North Somerset Local Plan 2038 Preferred Options

Comment ID 9143457//4
Document Section North Somerset Local Plan Preferred Options: Consultation Draft March 2022 3. Strategic Policies SP3: Spatial strategy SP3: Spatial Strategy View all on this section
Respondent Nick Matthews View all by this respondent
Response Date 29 Apr 2022
Please select one of the following statements:
  • Support the policy allocation with amendments (provide details in the comments box below)

Policy SP3: Spatial Strategy
3.9 This draft policy sets out the overall approach for the location of development within North Somerset over
the plan period. We provide comments in relation to individual aspects of the policy wording in turn below.
1. ‘The Local Plan makes provision for a minimum of 20,085 new dwellings and 70 ha employment land
within North Somerset over the plan period 2023-2038.’
3.10 As previously outlined within Representations made in response to the Pre-Commencement Document in
March 2020, we have concerns over the soundness of both the start and end dates of the proposed plan
period and the effect of these on the overall housing requirement. We do not reiterate these again here but
direct officers back to our previous submission in March 2020.
2. ‘Priority will be given to locating new residential and mixed-use development in or close to urban areas
where there is an existing or proposed wide range of facilities, services and jobs, and there are
opportunities to encourage active travel, particularly at locations which are currently, or have the
potential to be, well served by public transport.’
3.11 We strongly support the approach adopted within this wording, which encourages residential and mixed-use
development in or close to urban areas that can and/or do provide a range of facilities, active travel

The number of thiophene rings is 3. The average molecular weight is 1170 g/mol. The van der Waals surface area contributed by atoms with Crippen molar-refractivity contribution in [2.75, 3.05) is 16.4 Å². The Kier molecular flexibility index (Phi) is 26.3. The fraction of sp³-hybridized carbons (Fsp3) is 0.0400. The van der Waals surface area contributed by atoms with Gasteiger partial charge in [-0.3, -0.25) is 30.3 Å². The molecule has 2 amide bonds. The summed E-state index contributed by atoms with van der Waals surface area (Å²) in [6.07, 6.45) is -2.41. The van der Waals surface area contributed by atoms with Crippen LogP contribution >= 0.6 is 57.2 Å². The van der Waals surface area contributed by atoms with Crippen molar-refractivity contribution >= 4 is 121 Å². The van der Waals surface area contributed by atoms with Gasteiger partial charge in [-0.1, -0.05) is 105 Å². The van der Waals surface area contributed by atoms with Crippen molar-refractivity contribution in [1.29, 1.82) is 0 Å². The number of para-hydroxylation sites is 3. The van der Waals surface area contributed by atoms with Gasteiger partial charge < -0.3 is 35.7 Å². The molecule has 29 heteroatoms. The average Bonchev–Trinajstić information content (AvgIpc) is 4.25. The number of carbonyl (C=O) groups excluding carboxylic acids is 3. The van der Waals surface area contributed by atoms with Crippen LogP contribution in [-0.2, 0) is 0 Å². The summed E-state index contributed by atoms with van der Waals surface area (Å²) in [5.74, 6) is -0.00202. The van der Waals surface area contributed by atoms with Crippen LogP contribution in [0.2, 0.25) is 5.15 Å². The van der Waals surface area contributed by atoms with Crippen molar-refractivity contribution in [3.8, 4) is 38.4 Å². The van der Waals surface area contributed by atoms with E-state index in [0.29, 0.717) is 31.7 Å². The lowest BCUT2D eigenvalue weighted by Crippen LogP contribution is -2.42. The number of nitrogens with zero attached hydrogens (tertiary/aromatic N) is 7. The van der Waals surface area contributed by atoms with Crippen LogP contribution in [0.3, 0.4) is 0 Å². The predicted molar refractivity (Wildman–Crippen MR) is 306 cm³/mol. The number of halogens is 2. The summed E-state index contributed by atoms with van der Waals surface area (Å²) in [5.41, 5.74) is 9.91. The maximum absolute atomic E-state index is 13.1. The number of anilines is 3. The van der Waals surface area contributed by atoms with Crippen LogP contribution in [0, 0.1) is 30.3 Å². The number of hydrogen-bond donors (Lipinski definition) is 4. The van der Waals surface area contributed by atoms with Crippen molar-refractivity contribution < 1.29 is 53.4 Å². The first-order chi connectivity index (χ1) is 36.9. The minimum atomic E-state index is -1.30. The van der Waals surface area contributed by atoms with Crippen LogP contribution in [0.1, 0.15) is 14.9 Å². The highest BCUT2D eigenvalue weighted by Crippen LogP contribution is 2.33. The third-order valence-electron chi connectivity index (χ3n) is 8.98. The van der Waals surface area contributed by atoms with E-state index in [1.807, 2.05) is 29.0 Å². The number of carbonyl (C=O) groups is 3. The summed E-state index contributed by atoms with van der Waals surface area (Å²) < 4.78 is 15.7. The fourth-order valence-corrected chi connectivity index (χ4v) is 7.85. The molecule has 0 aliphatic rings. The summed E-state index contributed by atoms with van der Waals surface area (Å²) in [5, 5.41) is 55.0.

opportunities and public transport. Transport accounts for approximately one third of carbon emissions
across the UK as a whole. It is entirely consistent with national policy and the Council’s declaration of a
climate emergency to prioritise development in locations which are or can be made accessible to a wide
range of services and facilities. There are also further social and economic benefits to minimising travel, and
in particular work-based commuting.
3.12 Policy SP3 is very broad in its approach. What it does not explicitly acknowledge is that within North
Somerset there is a hierarchy of settlements with some offering a far wider range of services and facilities
than others. Those settlements with a greater level of provision are typically better placed to accommodate
a greater scale of development in a more ‘sustainable’ manner.

3.13 When considering the hierarchy it is important not to confine the analysis only to those settlements within the
authority area. The urban edge of Bristol abuts part of the administrative boundary with North Somerset and
development which has potential to connect sustainably into the services and facilities of Bristol is capable
of accommodating a greater scale of development and should be higher up the hierarchy than the towns and
villages within North Somerset.
3.14 It not just the sustainability of the settlements themselves though which should inform the spatial strategy but
a broader understanding of the dynamics of the housing and employment markets. Bristol has a major
bearing on both the housing and employment markets of North Somerset. In relation to employment, as the
Stage 3 Transport Assessment concludes:
“Commuting patterns of the four main towns have been analysed. Clevedon, Nailsea and
Portishead show a high level of out-commuting to Bristol. Weston-super-Mare shows significantly
higher levels of self-containment, albeit Bristol still exerts a reasonable draw”.
3.15 The ability to connect into the employment opportunities within Bristol via sustainable modes of travel will
therefore have a significant bearing upon levels of travel, car use and ultimately the achievement of the